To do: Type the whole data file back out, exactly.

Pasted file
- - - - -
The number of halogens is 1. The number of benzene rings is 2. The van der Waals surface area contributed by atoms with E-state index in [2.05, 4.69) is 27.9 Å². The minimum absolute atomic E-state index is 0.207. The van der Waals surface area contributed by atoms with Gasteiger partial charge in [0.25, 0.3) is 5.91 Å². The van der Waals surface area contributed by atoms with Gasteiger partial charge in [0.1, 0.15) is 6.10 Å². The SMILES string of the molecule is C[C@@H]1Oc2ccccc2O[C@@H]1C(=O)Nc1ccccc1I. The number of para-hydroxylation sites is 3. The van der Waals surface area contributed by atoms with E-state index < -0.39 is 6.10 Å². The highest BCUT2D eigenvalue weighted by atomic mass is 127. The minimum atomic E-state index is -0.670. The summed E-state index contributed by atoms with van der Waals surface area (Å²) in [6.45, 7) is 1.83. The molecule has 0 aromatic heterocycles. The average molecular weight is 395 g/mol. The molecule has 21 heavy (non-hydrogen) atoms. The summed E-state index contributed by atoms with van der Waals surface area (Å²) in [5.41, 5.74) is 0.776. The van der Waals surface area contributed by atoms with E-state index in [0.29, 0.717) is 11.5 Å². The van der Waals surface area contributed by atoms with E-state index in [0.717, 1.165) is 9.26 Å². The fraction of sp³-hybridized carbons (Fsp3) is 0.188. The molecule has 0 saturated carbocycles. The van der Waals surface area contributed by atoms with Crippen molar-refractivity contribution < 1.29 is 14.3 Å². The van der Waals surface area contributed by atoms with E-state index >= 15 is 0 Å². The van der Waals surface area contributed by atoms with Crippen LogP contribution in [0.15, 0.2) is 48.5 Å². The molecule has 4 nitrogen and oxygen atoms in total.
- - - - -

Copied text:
The number of halogens is 1. The number of benzene rings is 2. The van der Waals surface area contributed by atoms with E-state index in [2.05, 4.69) is 27.9 Å². The minimum absolute atomic E-state index is 0.207. The van der Waals surface area contributed by atoms with Gasteiger partial charge in [0.25, 0.3) is 5.91 Å². The van der Waals surface area contributed by atoms with Gasteiger partial charge in [0.1, 0.15) is 6.10 Å². The SMILES string of the molecule is C[C@@H]1Oc2ccccc2O[C@@H]1C(=O)Nc1ccccc1I. The number of para-hydroxylation sites is 3. The van der Waals surface area contributed by atoms with E-state index < -0.39 is 6.10 Å². The highest BCUT2D eigenvalue weighted by atomic mass is 127. The minimum atomic E-state index is -0.670. The summed E-state index contributed by atoms with van der Waals surface area (Å²) in [6.45, 7) is 1.83. The molecule has 0 aromatic heterocycles. The average molecular weight is 395 g/mol. The molecule has 21 heavy (non-hydrogen) atoms. The summed E-state index contributed by atoms with van der Waals surface area (Å²) in [5.41, 5.74) is 0.776. The van der Waals surface area contributed by atoms with E-state index in [0.29, 0.717) is 11.5 Å². The van der Waals surface area contributed by atoms with E-state index in [0.717, 1.165) is 9.26 Å². The fraction of sp³-hybridized carbons (Fsp3) is 0.188. The molecule has 0 saturated carbocycles. The van der Waals surface area contributed by atoms with Crippen molar-refractivity contribution < 1.29 is 14.3 Å². The van der Waals surface area contributed by atoms with E-state index >= 15 is 0 Å². The van der Waals surface area contributed by atoms with Crippen LogP contribution in [0.15, 0.2) is 48.5 Å². The molecule has 4 nitrogen and oxygen atoms in total.